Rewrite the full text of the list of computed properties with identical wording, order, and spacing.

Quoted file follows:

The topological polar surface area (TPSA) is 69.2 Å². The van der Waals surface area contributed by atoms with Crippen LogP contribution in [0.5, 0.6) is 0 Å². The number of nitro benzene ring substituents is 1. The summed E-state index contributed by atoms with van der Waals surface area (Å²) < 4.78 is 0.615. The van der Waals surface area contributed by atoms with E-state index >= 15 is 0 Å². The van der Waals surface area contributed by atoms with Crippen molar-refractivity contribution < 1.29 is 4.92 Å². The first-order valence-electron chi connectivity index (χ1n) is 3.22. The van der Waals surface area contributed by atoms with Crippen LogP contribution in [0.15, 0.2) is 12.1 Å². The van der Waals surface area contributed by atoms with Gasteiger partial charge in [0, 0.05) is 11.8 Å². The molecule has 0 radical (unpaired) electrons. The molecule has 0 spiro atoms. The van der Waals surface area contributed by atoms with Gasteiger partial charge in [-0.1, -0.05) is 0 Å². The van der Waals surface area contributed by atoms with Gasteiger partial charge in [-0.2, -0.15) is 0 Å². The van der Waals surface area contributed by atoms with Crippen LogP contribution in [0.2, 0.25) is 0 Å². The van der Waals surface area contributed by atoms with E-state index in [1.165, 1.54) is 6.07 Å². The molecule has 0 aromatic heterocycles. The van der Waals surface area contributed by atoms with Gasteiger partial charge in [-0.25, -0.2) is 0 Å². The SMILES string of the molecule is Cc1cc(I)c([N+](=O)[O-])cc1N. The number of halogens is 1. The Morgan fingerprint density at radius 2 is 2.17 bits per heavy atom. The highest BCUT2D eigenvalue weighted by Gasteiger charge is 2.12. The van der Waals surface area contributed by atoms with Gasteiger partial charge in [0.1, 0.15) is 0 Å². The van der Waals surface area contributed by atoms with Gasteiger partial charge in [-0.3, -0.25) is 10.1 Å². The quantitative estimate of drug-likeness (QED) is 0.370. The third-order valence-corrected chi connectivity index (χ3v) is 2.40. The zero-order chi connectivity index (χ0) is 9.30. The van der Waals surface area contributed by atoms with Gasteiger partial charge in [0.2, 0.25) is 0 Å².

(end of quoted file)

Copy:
The topological polar surface area (TPSA) is 69.2 Å². The van der Waals surface area contributed by atoms with Crippen LogP contribution in [0.5, 0.6) is 0 Å². The number of nitro benzene ring substituents is 1. The summed E-state index contributed by atoms with van der Waals surface area (Å²) < 4.78 is 0.615. The van der Waals surface area contributed by atoms with E-state index >= 15 is 0 Å². The van der Waals surface area contributed by atoms with Crippen molar-refractivity contribution < 1.29 is 4.92 Å². The first-order valence-electron chi connectivity index (χ1n) is 3.22. The van der Waals surface area contributed by atoms with Crippen LogP contribution in [0.15, 0.2) is 12.1 Å². The van der Waals surface area contributed by atoms with Gasteiger partial charge in [0, 0.05) is 11.8 Å². The molecule has 0 radical (unpaired) electrons. The molecule has 0 spiro atoms. The van der Waals surface area contributed by atoms with Gasteiger partial charge in [-0.1, -0.05) is 0 Å². The van der Waals surface area contributed by atoms with Gasteiger partial charge in [-0.2, -0.15) is 0 Å². The van der Waals surface area contributed by atoms with Crippen LogP contribution in [0.2, 0.25) is 0 Å². The van der Waals surface area contributed by atoms with E-state index in [1.165, 1.54) is 6.07 Å². The molecule has 0 aromatic heterocycles. The van der Waals surface area contributed by atoms with Gasteiger partial charge in [-0.25, -0.2) is 0 Å². The SMILES string of the molecule is Cc1cc(I)c([N+](=O)[O-])cc1N. The number of halogens is 1. The Morgan fingerprint density at radius 2 is 2.17 bits per heavy atom. The highest BCUT2D eigenvalue weighted by Gasteiger charge is 2.12. The van der Waals surface area contributed by atoms with Gasteiger partial charge in [0.1, 0.15) is 0 Å². The van der Waals surface area contributed by atoms with Gasteiger partial charge in [-0.3, -0.25) is 10.1 Å². The quantitative estimate of drug-likeness (QED) is 0.370. The third-order valence-corrected chi connectivity index (χ3v) is 2.40. The zero-order chi connectivity index (χ0) is 9.30. The van der Waals surface area contributed by atoms with Gasteiger partial charge in [0.2, 0.25) is 0 Å².